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Racetrack Betting: The Professors' Guide to Strategies (Englisch) Gebundene Ausgabe – Illustriert, Juli 1986

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"This should be a welcome addition to any serious player's library of thoroughbred handicapping literature."-Sports Form

"Not only is this a very serious book on a topic of broad interest, but, even better, it is quite readable."-Management Accounting

?This should be a welcome addition to any serious player's library of thoroughbred handicapping literature.?-Sports Form

?Not only is this a very serious book on a topic of broad interest, but, even better, it is quite readable.?-Management Accounting -- Dieser Text bezieht sich auf eine andere Ausgabe: Taschenbuch.


A day at the races, with its colourful variety and fast-paced action, appeals to people from all walks of life. Not surprisingly, the idea of going home with a few more dollars than when one arrived as part of horseracing's charm. In this volume, two distinguished economists, who happen to be horseracing buffs, outline a tested strategy for placing bets that aims to increase the reader's chances of a happy outcome at the track. The authors are the first to point out that getting rich at racetrack is unlikely. They do maintain, however, that with attention to their systematic approach, the racing fan can achieve the best possible chance at winning. In the process, the reader learns some of the most important measurement techniques in the social sciences, as well as the basic methods of market analysis. -- Dieser Text bezieht sich auf eine andere Ausgabe: Taschenbuch.

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Amazon.com: HASH(0x93b52f30) von 5 Sternen 4 Rezensionen
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HASH(0x93a0033c) von 5 Sternen Technical analysis of horse gambling. It is worth reading. 9. Juli 2004
Von Tiger of Happy Valley - Veröffentlicht auf Amazon.com
Format: Taschenbuch Verifizierter Kauf
I am glad to be the first one to write a review about this book. I am also astonished to be the first one to write a review about a book that was written over 10 years ago with an Amazon.com Sales Rank of over 300,000.

First of all, it is a well-written book. The authors have tried their very best to explain complicated ideas (topics about statistics and probabilities) step by step, and take the readers through simple calculations on probability first and then systematically to regression analysis and then ultimately to their findings. I have not touched any topics on probabilities and statistics for a long time since 1991 but I can still manage to understand the ideas and formulas presented in this book with the help of the authors.

The gist of this book is to tell us betting inefficiencies happen in Place and Show pools. Based on the authors' findings, one should pay attention to the drop of win odds from morning line odds to last-minute odds and bet on Place or Show of horses with relatively low win odds so as to yield a positive rate of return. The author's approach is also supported by the Dr. Z's system.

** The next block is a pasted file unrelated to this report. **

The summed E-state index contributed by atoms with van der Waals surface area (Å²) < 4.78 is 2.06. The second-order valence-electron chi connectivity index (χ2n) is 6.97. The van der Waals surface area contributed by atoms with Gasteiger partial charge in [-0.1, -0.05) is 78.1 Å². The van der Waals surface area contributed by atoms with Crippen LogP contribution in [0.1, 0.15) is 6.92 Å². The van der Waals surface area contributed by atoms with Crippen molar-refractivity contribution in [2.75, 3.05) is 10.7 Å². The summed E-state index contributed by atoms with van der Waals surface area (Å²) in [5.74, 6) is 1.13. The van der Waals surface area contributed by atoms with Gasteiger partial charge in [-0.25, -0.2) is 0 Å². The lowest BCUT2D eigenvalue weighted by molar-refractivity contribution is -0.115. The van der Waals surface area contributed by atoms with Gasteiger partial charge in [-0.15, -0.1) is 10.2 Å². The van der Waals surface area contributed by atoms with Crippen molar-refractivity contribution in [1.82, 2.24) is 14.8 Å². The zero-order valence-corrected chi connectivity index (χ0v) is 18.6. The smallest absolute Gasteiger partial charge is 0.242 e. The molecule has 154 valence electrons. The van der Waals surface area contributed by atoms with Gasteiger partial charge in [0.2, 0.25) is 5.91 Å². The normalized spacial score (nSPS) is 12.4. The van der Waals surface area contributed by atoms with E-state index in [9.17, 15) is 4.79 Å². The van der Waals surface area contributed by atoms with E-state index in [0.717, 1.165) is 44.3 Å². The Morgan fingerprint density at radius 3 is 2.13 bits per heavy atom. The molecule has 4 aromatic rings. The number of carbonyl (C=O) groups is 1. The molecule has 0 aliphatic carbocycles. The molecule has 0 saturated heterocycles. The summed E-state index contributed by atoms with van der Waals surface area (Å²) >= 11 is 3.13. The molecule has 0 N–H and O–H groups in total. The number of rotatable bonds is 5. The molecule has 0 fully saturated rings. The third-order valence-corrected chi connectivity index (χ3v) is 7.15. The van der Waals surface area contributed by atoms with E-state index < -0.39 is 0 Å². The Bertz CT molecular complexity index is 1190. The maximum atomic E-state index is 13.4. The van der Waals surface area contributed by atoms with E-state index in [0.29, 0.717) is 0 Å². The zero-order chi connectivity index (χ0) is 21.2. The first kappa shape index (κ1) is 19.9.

This book also emphasizes that the most important thing on horse gambling is to gain a positive rate of return, rather than merely picking winners. I totally agree with it.

"Profitable systems cannot be popular. Popular systems are sure losers." is also emphasized in this book. I totally agree with this statement also as the use of an originally profitable method by too many people will ultimately depress the odds and result in a negative rate of return. This is all about market efficiencies which we studied in Economics lessons before. Right?

Using terms of Economics, this book is about "technical analysis" of horse gambling. I recommend all horse racing fans who have read many books on "fundamental analysis" of horse handicapping/gambling to read this "technical analysis" book.
11 von 14 Kunden fanden die folgende Rezension hilfreich
HASH(0x93a00588) von 5 Sternen Very misguided 17. Dezember 2010
Von ryesteve - Veröffentlicht auf Amazon.com
Format: Taschenbuch Verifizierter Kauf
I'll be brutally honest. I'm stunned that people as smart as these professors could come up with a such a worthless, misguided attempt at developing a methodology for profitable betting at the racetrack. Basically, their method consists of fitting a logistic model based SOLELY on final odds and morning lines odds. Even though they concede that final odds can not be known when a bet is being placed, and they realize that "late money is smart money", they don't spend a whole lot of time on this implementation problem, because their method is not profitable anyway. They have cherry-picked a couple of place and show betting situations that are barely above break-even, but given the small sample size and the dampening of the extreme-favorite bias that existed back when they wrote this book, those results would definitely not hold up today.

The limited scope of this book is the equivalent of someone writing a scholarly treatise on pro football betting, and then restricting their analysis to monday pointspreads and saturday pointspreads, and tabulating win/loss results broken out by size of pointspread and pointspread movement. Yes, this is helpful information, but it is shockingly naive to think any profitable method could be derived based solely on those two pieces of information. And yet, this is precisely analogous to the approach the authors have taken here.

They devote some time to the Ziemba/Hauss methodology of exploiting inefficiencies in the place and show pools, so there are at least a few pages in here worth reading... however, anyone interested should refer to the source material instead, with the caveat that these methods don't work anymore either, because there are now too many people with access to tote feeds and automatic betting algorithms that will attempt to exploit these inefficiencies. Of course the irony is that the bets they place eliminate the inefficiencies they were attempting to exploit in the first place.